One Step Ahead: Chaquiel Nettles Overcomes Obstacles | News
We're all pawns in the game of life, sacrificing for each other and always moving forward.
Football is not a game for Billies receiver Chaquiel Nettles. It's an escape, a shelter from life's adversity.
"The only thing that stops me from thinking about things is playing football. My mind just goes blank," says Nettles, a senior at Williamsville South.
On the outside, Chaquiel is a normal high school kid, but dig a little deeper, and you'll find his story is anything but ordinary.
"It's a unique story, it really is," says Billies football coach Kraig Kurzanski.
Nettles grew up in downtown Buffalo, living with his mom, four siblings and a passion for football.
"I have two older brothers and they both taught me how to play football because I wasn't that good," says Chaquiel.
Chaquiel's mom, Shirley, agrees, "It was important for them. It was good for them to keep them out the streets."
"We always wanted to focus on that football and focus on school. We never tried to focus on the streets, but it was always there," says Chaquiel's older brother D.J.
One night when Chaquiel was 11, the streets came to the family's doorstep.
"All I can remember is my mom going crazy," says Chaquiel.
"Next thing I know I'm like, where's AJ at. Next thing I know, I hear a gunshot," Shirley recalls.
Chaquiel's oldest brother, A.J., was shot in the leg. The wound was just an inch from paralyzing him.
"I remember it like it was yesterday. I feel like it was a dream," says Chaquiel.
A.J. Nettles reminds his brothers often, "That life is not for them. It's not for none of us,"
Growing up, the brothers didn't have a male role model.
Chaquiel's mom explains, "They didn't have a father figure. I was the mother and the father."
"Times I will cry and wonder who my father is. And never really knew until I was 16," says Chaquiel.
Chaquiel's father is in prison.
When Chaquiel was in sixth grade, he stopped living with his mother. Shirley had become addicted to crack cocaine.
Shirley Nettles fell victim to the same streets she protected Chaquiel from, so Child services forced her to give up custody before she went to rehab. Chaquiel and his brothers went to live with their aunt.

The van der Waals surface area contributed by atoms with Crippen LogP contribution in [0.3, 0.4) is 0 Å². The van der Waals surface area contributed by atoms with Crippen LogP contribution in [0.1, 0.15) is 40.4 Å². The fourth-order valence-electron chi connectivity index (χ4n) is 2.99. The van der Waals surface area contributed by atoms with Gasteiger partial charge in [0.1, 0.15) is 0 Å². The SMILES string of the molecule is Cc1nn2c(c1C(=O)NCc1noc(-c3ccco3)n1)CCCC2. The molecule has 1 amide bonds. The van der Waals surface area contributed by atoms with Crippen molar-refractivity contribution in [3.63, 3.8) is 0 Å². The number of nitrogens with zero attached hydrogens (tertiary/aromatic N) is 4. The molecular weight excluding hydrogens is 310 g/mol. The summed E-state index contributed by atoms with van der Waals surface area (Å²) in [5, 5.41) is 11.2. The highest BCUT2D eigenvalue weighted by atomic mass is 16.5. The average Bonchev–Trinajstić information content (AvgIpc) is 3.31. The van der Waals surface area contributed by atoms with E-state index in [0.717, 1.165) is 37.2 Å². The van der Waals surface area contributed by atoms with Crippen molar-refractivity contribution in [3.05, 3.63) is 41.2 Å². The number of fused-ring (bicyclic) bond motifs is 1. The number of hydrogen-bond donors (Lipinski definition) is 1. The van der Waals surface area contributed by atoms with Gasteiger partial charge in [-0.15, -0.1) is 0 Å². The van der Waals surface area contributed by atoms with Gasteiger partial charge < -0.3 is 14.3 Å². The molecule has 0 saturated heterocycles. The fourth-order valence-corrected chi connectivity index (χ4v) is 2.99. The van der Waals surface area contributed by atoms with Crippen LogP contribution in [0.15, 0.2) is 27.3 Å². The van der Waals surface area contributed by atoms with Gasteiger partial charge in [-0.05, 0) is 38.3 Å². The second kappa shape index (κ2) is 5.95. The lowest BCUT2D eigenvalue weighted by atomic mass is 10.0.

Grammar school was a tough time for Chaquiel.
"Sixth and seventh grade, Chaquiel was what I call a frequent flyer in my office. He was sent to the office quite a bit," recalls Heidi Rotella, Chaquiel's former principal at Pinnacle Charter School.
Rotella was determined to find Chaquiel another activity besides football.
"So I just threw it out there, what about chess club? And I had tried about four or five other names, what about chess club? He said, sure, I play. And I did a double take," Rotella remembers.
As a kid, Chaquiel learned to play chess from his uncle. It was a talent that Rotella noticed immediately.
"The same way that he could focus on multiple opponents in football and basketball was the same in chess. He could see four moves ahead," says Rotella.
Then came one move Chaquiel never saw coming. Rotella entered him in a chess tournament.
"I didn't think I was gonna do so good. I came in there with an under armor and a football jersey on and all the other kids were wearing shirts and ties. I was like, uh this is not for me," says Chaquiel.
"He played and he won, and won again, and won again. He played all day long. He came in third," says Rotella.
"It was more of a proud feeling knowing that you thought you couldn't do," explains Chaquiel.
And, he made believers out of his teachers, too, especially Chiwon Sadler.
"As we were preparing him for high school, we just felt like he needed that additional support," says Sadler, one of Chaquiel's former teachers at Pinnacle Charter School.
Chaquiel spent his freshman year at Cardinal O'Hara, a private school, and it was Sadler who paid his tuition.
"It made me feel loved," says Chaquiel.
Chaquiel transferred to South Park, after a poor experience at O'Hara. After his sophomore year, he moved back in with his mom. His mom was out of rehab and off drugs, but the gang violence was still an issue in his old neighborhood.
Two weeks later, Chaquiel moved in with Sadler and her four daughters.
"He honestly became the son I always wanted," says Sadler.
Midway through his junior year, Sadler was offered a job in North Carolina. She was leaving Buffalo, so Chaquiel had a decision to make: go to North Carolina with Sadler and leave his family behind or stay in Buffalo.
"The only thing that stopped me from going was my little brother. That's the only thing that stopped me," says Chaquiel.
However, Chaquiel was determined not to live in his old neighborhood. So, he began asking for a place to stay. He called friends, former football opponents, even his former principal.
"Just like in chess, he can think ahead and come up with a couple of options," says Rotella.
Chaquiel found a home in Williamsville, staying with eventual teammate Casey Nuchereno and his family.
"You see kids all the time and they're really great kids, they just got stuck in bad situations," says Barbara Nuchereno, Chaquiel's caretaker.
And after six weeks of staying at Nuchereno's, Rotella opener her home to Chaquiel as well.
"I call them my sisters. If it wasn't for them, I don't think Chaquiel would be at where he is right now," says Shirley Nettles.
The only gang in Chaquiel's life is family. Those connected by blood, bond and blue jerseys.
"He's had a lot of trials and tribulations in his life that he's overcome, and being out here, and being part of a greater cause and a team, and a community that really cares about him. I think he's embraced that," says Kurzanski.
Chaquiel's senior season is over, but not before he made his mark on the stat book.
Chaquiel totaled 60 catches, 950 yards and 18 touchdowns. The University of Albany has offered him a scholarship and four other have shown interest.
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